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L they believe to be sacred the fierce and otherworldly Mongolian wolf Beautifully translated by Howard Goldblatt the foremost translator of Chinese fiction this extraordinary novel is finally available in Engli Old longings nomadic leap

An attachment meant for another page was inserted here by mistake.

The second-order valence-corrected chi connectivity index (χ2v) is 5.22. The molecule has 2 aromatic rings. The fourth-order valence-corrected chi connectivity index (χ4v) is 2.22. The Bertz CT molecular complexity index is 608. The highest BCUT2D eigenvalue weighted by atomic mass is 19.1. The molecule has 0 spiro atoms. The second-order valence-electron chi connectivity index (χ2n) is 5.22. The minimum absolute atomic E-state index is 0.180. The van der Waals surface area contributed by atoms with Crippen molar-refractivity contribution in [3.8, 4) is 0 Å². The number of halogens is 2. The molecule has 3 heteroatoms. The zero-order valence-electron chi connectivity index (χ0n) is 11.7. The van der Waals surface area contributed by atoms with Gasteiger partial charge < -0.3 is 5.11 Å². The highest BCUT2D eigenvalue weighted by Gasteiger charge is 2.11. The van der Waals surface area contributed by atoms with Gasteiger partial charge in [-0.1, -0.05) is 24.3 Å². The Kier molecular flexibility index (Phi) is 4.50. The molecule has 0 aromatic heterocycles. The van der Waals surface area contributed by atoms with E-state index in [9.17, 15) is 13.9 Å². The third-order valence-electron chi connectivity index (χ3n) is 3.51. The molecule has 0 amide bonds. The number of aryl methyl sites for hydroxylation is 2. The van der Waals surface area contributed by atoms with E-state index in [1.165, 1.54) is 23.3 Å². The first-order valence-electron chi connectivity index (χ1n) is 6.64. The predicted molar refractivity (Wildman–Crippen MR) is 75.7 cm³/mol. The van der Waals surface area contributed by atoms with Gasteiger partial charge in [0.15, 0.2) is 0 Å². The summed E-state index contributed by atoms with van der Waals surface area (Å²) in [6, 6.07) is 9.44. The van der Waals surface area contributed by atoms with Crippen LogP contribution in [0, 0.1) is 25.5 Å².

Chafing at custom's chain;
Again from its brumal sleep